KUCHING, Aug 28 — A solemn Veteran’s Day service to honour members of the armed forces who had served in Malaya and Borneo was held at the Sarawak Heroes Memorial Park here today.

The event marked the 57th anniversary of the signing of the Malaysia-Indonesia Peace Agreement, which brought an end to the Indonesian Confrontation with Malaysia that occurred from December 24, 1962 until August 11, 1966.

Organised by the Sarawak Heritage Development Committee with support from the Facilitation Fund for Heritage, Arts, and Culture, it was attended, among others, by veterans of the Australian and New Zealand Army Corps (Anzac) and their family members as part of a reunion visit here.

The New Zealand High Commissioner, Pam Chong Dunn, said that at the Sarawak Heroes Memorial Park, the people are continually reminded of the efforts of the Commonwealth Forces, fighting alongside Malaysians to preserve Malaysian sovereignty despite the efforts of others to undermine it.


“Malaysia has not forgotten your service and you are all heroes in their eyes. Today is a day to remember and reflect, to honour your contributions and sacrifices, and to commemorate those who fell.

“And to take pride that New Zealand did its part alongside others to build Malaysia as a nation. Your deeds are not forgotten and your service is honoured,” she said in her speech.

Throughout the confrontation, there were no casualties among the New Zealander forces.


The South Australia and Northern Territory Branch of the National Malaya & Borneo Veterans Association of Australia (NMBVAA) also paid tribute to their fallen comrades.

A commemorative plaque in the Heroes Memorial Park, unveiled in 2016, lists the names of Australian servicemen who lost their lives during the Confrontation.

Throughout the Malayan Emergency — which occurred in the Federation of Malaya from June 16, 1948 until July 31, 1960 — and the Indonesian Confrontation, 71 Australian servicemen lost their lives on operational service in Malaya and Singapore.

Of those who died during the Confrontation, five died in Sabah, and 11, in Sarawak.

President of the South Australia and Northern Territory Branch NMBVAA, Major Paul Rosenzweig (retired), led the Australian contingent to the ceremony.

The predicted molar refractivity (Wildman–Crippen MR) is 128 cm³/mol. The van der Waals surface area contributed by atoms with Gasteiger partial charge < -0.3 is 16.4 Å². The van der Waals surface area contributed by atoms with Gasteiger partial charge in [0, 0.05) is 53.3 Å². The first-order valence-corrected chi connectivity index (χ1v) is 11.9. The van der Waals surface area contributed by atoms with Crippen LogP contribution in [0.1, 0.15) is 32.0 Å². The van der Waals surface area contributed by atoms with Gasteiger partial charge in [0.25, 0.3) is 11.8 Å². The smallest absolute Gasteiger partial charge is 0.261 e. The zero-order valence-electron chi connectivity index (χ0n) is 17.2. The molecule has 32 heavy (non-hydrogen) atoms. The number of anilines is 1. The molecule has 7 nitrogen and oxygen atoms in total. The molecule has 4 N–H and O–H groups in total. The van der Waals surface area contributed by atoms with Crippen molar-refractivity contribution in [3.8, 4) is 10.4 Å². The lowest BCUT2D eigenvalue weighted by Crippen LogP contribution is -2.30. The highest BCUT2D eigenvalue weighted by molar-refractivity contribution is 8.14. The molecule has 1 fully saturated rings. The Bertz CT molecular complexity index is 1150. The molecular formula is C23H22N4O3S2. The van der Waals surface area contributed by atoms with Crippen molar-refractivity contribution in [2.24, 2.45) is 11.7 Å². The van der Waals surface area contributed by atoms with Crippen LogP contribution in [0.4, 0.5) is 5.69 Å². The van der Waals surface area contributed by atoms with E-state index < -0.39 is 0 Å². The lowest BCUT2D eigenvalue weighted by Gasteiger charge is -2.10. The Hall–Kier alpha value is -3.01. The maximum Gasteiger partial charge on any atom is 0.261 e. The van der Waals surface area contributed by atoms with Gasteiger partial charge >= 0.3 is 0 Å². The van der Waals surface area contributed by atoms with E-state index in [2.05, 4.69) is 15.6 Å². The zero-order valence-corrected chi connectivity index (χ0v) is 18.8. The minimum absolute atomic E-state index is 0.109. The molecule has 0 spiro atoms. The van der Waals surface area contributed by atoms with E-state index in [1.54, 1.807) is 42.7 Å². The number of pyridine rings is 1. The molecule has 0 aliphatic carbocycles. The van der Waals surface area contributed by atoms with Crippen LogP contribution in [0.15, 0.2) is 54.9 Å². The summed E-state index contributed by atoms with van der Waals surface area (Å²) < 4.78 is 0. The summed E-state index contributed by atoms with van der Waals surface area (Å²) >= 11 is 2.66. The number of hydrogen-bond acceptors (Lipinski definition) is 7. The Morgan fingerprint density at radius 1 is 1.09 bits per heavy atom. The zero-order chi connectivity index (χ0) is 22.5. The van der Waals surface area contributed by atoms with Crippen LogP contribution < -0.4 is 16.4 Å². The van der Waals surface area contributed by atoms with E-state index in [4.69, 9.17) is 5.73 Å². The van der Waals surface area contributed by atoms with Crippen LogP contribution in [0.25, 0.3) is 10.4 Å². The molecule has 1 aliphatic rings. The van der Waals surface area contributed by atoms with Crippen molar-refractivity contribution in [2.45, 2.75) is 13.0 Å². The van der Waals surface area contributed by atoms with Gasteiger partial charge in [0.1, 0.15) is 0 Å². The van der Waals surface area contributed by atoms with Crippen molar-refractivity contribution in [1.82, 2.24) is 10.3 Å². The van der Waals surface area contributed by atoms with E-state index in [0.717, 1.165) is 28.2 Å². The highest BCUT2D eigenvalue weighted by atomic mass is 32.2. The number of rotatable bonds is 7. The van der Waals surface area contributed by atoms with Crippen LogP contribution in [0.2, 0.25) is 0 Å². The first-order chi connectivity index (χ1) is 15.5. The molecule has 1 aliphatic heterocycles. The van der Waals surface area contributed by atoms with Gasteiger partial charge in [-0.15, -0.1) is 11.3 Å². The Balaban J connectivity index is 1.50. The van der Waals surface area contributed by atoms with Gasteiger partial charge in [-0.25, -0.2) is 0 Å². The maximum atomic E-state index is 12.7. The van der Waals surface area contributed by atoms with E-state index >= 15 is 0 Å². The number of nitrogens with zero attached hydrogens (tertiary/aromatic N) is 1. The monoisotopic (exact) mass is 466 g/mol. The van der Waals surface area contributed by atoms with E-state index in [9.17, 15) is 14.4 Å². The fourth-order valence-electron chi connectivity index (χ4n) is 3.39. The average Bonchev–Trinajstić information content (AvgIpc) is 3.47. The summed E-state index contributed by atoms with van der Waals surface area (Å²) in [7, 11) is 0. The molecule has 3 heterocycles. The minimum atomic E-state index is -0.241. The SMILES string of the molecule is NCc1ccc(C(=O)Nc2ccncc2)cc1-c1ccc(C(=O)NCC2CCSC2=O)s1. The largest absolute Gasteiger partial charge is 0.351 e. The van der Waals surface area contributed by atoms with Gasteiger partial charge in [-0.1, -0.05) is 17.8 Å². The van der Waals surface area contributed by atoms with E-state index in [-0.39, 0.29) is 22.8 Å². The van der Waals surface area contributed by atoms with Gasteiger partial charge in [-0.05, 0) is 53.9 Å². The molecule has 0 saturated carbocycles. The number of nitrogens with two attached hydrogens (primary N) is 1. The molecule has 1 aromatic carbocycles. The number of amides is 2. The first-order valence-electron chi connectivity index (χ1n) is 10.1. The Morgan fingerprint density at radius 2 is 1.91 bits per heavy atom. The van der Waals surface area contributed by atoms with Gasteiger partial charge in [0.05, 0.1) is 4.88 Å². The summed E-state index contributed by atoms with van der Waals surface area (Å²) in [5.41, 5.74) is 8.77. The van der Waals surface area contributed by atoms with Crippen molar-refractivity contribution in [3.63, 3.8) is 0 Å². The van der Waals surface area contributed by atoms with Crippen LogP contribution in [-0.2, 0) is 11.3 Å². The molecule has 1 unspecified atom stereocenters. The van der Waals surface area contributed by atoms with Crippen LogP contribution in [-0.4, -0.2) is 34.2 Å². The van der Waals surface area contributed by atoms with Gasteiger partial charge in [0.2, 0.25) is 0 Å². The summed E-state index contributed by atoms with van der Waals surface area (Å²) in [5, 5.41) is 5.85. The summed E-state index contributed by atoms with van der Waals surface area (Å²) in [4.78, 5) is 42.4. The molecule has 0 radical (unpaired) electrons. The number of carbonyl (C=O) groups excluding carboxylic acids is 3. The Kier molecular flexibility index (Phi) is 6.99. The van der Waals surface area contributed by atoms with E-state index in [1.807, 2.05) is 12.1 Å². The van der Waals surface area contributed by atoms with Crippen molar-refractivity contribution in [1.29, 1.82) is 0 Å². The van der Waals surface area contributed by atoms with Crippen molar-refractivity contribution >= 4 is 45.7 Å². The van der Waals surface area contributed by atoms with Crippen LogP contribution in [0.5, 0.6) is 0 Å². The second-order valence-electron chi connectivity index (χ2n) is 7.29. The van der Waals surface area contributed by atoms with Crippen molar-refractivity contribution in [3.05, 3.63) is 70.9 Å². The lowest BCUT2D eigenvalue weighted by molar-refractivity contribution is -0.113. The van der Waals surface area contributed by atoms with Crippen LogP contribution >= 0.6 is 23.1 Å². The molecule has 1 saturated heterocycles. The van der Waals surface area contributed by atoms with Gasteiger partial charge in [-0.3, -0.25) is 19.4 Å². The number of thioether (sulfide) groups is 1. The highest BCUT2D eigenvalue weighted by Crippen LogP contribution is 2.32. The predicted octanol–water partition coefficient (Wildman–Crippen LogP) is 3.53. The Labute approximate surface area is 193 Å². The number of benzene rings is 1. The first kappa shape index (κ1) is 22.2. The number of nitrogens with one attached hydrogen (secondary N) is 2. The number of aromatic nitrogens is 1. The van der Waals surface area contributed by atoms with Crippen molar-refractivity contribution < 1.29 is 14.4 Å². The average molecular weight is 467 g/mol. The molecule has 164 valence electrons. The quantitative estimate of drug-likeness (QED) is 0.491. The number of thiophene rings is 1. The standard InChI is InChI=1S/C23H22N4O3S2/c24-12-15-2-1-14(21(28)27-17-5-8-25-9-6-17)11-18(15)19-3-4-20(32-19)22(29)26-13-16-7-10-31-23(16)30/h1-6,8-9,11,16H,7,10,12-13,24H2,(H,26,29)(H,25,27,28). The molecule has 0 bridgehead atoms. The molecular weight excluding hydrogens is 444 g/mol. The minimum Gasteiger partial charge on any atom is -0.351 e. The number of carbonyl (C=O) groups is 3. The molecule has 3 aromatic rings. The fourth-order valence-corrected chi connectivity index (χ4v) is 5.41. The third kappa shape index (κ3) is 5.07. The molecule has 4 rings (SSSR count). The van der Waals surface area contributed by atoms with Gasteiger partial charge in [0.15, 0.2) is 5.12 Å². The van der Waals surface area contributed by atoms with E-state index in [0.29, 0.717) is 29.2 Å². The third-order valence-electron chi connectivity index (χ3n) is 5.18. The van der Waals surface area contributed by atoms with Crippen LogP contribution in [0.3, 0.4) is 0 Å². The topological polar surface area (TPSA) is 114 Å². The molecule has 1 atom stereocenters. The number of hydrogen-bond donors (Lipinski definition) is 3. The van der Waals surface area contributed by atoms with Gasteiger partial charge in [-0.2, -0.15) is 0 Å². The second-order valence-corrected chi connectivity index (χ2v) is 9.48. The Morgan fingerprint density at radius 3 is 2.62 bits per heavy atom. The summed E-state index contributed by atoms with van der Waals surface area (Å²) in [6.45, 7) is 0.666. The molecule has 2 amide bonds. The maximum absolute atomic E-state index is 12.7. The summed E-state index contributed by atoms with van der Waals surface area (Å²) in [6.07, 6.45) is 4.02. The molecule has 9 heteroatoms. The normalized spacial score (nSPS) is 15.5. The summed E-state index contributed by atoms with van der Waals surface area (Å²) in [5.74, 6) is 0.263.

Veterans marching into the ceremony carrying the New Zealand, Malaya & Borneo Veterans Association and Malaysian flags. — Borneo Post pic 
Veterans marching into the ceremony carrying the New Zealand, Malaya & Borneo Veterans Association and Malaysian flags. — Borneo Post pic 

Speaking to reporters, Rosenzweig conveyed his appreciation for the opportunity to honour those who had lost their lives and for allowing the veterans to reflect on the sacrifices made by their fellow comrades.

“As an association (NMBVAA), we encompass the campaigns in the Malaya-Borneo confrontation. But because our veterans are ageing, this year we asked all our veterans to bring their children and grandchildren.

“In a few years’ time, these veterans will not be able to make the (reunion) trip. Unfortunately, they may pass away or they won’t be able to physically travel anymore, but their children and grandchildren will still be able to come back to attend future commemorations.

“We’ve already started the plan for 2026 which will be the 60th anniversary of the end of the confrontation. We may not have too many veterans to come by then but if their children and grandchildren come, we can continue that legacy and continue these visits and maintain friendships with Sarawak,” he said.

Rosenzweig also offered his perspective on the importance of the memorial, indicating that there are future plans to organise a similar memorial event in Sabah to honour Australian soldiers who gave their lives on Sabahan soil during the confrontation.

“Our veterans lacked recognition for a considerable time due to the overshadowing of the Malaya-Borneo campaigns by the Vietnam War and the politics of the era.

“However in 2011, the Australian Government designated August 31 as Malaya Borneo Veterans Day, allowing us to annually honour our veterans across Australia.

“We’re also preparing a trip to Sabah to commemorate the five Australian soldiers in the near future,” he said.

Major Paul Rosenzweig (retired) speaking to reporters after the ceremony. — Borneo Post pic 
Major Paul Rosenzweig (retired) speaking to reporters after the ceremony. — Borneo Post pic 

Regarding the approaching Malaysia’s National Day on August 31, he expressed his admiration for the country’s progress and success.

“The city is growing; All of this comes about because we played a small role in defending the state and country in the early 1960s.

“Together with the New Zealand and British forces, as well as Gurkhas, we constituted a Commonwealth force alongside Malays, Dayaks, and border scouts. As a united collective, we contributed to the defence of the state and the nation, ultimately paving the way for the prosperity we enjoy today.

“When we come back as veterans, we see all of this (prosperity) surrounding us, we know our forebears have done well,” he said.

Rosenzweig also extended heartfelt thanks to various individuals and organisations for their invaluable support, including former Heritage Adviser of Sarawak Tourism Federation, Datuk Lim Kian Hock; Australian Honourary Consul to Sarawak Datuk Dr Philip Ting, and the Chair of the Sarawak Tourism Federation Heritage Development Committee Fiona Marcus Raja.

He also acknowledged Minister for Tourism, Creative Industry and Performing Arts, Datuk Seri Abdul Karim Rahman Hamzah, for his ministry’s support for the commemoration. — Borneo Post